Left to rot or to fester the people are let loose to make do as best they can. To contendthZL6SLM4X with the vagaries of the system and at the mercy of the capitalists who are riding roughshod over them. The belief in the democratic process will wane in consequence and poverty will raise its ugly head and snare many more aimless drifters. The traditional ‘life net’ afforded by the Left and the unions are gone; for the parties are estranged. The future is now a guessing game and a case of come-what-may.                                                  Out of context but nonetheless poignant:

“Something was dead in each of us,

And what was dead was Hope.”

Oscar Wilde   The Ballad of Reading Gaol

 

 

 

 

Politicians: The End is Nigh!

th8QDGFJKZThe political class should be very grateful that the people in the UK still have a belief in the democratic process. Otherwise the French Revolution would have had a counterpart. The ‘we know best’ attitude of the elite is akin to Marie Antoinette’s “let them eat cake” parting shot during the French upheaval. The opportunity is there to maintain the present balance in society if they have a mind too. If, and only if, they are humble enough to acknowledge that the people are right to cry, ‘enough is enough’.

Politicians must debunk the Machiavellian school of political thought that depicts the ordinary people as, “ungrateful, fickle, simulators and deceivers, avoiders of danger, greedy for gain”. The mirror can be a wonderful reflection tool; politicians and the big boys should look into the mirror and repeat the words of Machiavelli.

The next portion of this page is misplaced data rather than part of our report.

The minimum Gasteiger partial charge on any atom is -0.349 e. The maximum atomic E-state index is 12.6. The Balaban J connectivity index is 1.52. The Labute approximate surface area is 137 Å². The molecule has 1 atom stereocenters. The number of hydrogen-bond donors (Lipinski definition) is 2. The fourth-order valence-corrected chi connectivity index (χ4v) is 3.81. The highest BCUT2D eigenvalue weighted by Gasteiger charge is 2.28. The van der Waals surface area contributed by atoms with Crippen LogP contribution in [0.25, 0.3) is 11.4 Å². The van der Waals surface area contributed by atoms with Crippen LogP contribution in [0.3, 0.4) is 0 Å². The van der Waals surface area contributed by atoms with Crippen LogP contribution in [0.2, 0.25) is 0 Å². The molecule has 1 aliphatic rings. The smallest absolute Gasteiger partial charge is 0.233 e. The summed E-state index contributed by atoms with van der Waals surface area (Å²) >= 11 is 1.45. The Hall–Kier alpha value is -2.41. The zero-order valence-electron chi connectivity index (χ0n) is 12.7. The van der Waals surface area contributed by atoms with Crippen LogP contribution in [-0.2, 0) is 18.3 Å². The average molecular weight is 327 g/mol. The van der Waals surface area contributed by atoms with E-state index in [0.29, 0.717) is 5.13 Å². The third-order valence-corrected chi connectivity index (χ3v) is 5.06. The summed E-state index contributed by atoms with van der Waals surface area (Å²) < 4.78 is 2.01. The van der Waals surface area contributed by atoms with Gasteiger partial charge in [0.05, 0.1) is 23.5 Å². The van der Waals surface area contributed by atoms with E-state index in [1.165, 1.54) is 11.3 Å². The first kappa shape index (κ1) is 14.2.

The Prince, chapter 17, The Great Philosophers (3), The Independent

www.en.wikipedia.org/wiki/Niccolò_Machiavelli

However, all that I have heard and read in various interviews by MP’s of all the parties was the same old spin, same old platitudes and the same old ‘we know best’ attitude. The regurgitated rhetoric of, ‘we are good – they are bad’ spouted at every election and the other piece of nonsense, vote for us and note the difference are both piddle. Nothing learned, no shame, no humility, not even a slither of humble pie.

They are so used to their respective dogma that they themselves have become hypnotized by it. Deeply enmeshed in the credo of their taught spiel they are oblivious. The language has become so embedded in their psyche that every utterance is a sound bite from their PC dictionary. No need to think, just reiterate a couplet from the catalogue of pat answers.

Of course the political class accept democracy as a naïve but necessary belief system for the hoi polloi and, a method of control par excellence. The problem is that the people have come to believe that they should have a say in their own lives. That everything cannot be left to the whim of the political elite. Contempt is a two-edged sword or in the words of the old parable, ‘what you sow so shall you reap’.

Unwarranted arrogance will be the undoing of the political elite. They have all but sheared the one remaining component that the electorate hold – Trust. The scepticism of the voters has turned to anger and is now bordering on hate. It would be a mistake to assume that it is all to do with the recession. The peoples’ contempt has been brewing over the decades. A solution is vital if society is not to splinter and we witness the emergence of several violent groups who have no other logic but to destroy.